While most mental health companies use low-tech tools to match clients with the right therapists, Talkspace uses machine learning (ML) ​​to identify behavioral patterns and potential harm risks, sending push notifications to therapists in real-time if an elevated risk is detected.

It also provides therapists with recommended tips and actions to avoid early dropout and retain patients, as well as space to reflect and adjust treatment courses.

Accounting services

Startups like Pilot, Bench and Taxfyle use technology to automate the rote and data-sorting processes required to accurately file thousands of tax returns and conduct proper bookkeeping.

In this vertical, AI is also used for error visibility, predictive insights and context-specific reporting. The time spent by accountants is drastically reduced, which allows them to focus on solving problems and supporting companies’ growth.

Here’s a snapshot of the human tasks TEHS startups are tech enhancing and their different levels of complexities.

Image Credits: Alon Laniado

Don’t over-automate

To scale rapidly and efficiently, many companies are tempted to optimize for automation. However, as the examples in the table above show, there are tasks that, at least today, can only be performed by people. In most cases, if these tasks are automated, they can comprise the quality of service.

In a more complete study on this topic, McKinsey & Co identified 56 human skills that can add value beyond what can be done by automated systems and intelligent machines. These range from structured problem-solving and creativity to motivating different personalities.

Example: Health coaching

Coaching has been proven to help people achieve life-changing goals provided evidence-based methods like motivational interviewing are applied. However, these techniques are usually high-touch in terms of coach/client dialogue.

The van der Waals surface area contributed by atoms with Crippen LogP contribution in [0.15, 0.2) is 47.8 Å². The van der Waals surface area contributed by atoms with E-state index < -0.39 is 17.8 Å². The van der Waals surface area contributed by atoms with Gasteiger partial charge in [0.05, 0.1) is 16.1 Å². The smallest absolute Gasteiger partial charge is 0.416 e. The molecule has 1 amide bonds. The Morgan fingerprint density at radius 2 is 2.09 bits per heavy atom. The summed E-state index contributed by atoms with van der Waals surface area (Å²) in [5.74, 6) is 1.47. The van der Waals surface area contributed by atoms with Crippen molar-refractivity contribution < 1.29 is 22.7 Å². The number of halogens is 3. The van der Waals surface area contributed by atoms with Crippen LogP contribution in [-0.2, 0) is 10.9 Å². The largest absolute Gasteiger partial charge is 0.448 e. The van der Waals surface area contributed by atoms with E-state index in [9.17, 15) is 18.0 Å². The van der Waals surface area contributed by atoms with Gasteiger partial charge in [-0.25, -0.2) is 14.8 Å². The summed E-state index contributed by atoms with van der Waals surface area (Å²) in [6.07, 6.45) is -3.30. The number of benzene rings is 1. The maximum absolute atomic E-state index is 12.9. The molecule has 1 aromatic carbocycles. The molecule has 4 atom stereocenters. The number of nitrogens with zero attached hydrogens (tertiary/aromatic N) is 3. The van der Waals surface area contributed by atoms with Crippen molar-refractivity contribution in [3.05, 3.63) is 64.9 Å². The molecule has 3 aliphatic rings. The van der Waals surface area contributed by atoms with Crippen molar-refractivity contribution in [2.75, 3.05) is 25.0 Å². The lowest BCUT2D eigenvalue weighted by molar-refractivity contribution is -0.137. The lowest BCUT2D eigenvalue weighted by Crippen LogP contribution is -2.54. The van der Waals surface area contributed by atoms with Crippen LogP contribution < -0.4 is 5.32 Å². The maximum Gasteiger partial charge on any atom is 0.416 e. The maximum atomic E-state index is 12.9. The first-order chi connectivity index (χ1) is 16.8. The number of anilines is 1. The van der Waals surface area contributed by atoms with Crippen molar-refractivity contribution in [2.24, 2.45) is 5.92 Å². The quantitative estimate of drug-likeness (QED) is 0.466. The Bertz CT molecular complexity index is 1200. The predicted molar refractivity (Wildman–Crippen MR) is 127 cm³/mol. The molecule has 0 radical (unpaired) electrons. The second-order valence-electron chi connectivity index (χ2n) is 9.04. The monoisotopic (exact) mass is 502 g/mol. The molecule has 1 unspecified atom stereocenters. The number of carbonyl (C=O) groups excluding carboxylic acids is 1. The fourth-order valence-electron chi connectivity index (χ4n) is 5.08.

For example, if someone has a goal of going to the gym twice a week after work, but ends up working late, a health coach would ask open-ended questions aimed at helping the client find their own solution. They might say, “So going after work really doesn’t work — that’s great to know. What’s another way to get in those two workouts?” These direct connections can then help the client talk themselves into change.

Despite the proven benefits of health coaching, it traditionally costs a lot, at up to $500 monthly. That explains why less than 2% of overweight Americans use a coach, even though 95% need the support. Poor access makes health coaching a prime candidate for being tech enhanced if it can streamline experts’ time.

You can’t apply automation to core coaching functions

Some coaching tasks cannot be automated, particularly the persuasive aspects of coaching. Also, conversational AI cannot effectively replicate all coaching dialogue required for behavioral change, such as addressing client setbacks. That’s because the nature of these conversations is wide-ranging and difficult to template.

This explains why the 350,000 automated digital health apps available now usually apply a fraction (less than 20%) of behavior change techniques used by health coaches. It also helps explain why 90% of their users usually churn in the first month and why most overweight people still can’t lose weight.

Fitmate Coach has staff coaches who deliver core behavioral support. At the same time, we streamline significant coaching time by cataloging repetitive dialogues and answers in FAQs.

The good news is that this coaching delivery model is likely to get better as AI technologies advance. That advancement could allow for increased automation of more behavioral support. But for this to happen, a sufficient amount of human-led conversations are required for machines to learn from.

Insufficient human involvement at the start, therefore, limits opportunities for more automation. That means that humans must be in the front seat of any company aspiring to automate more of the coaching process.

The future of TEHS

Human services enhanced by tech democratize delivery of service. More people everywhere will be able to utilize services previously believed to be beyond their reach.

The fascinating question facing TEHS is finding the fine balance between the person and automation. One thing seems certain: The human touch isn’t going anywhere anytime soon.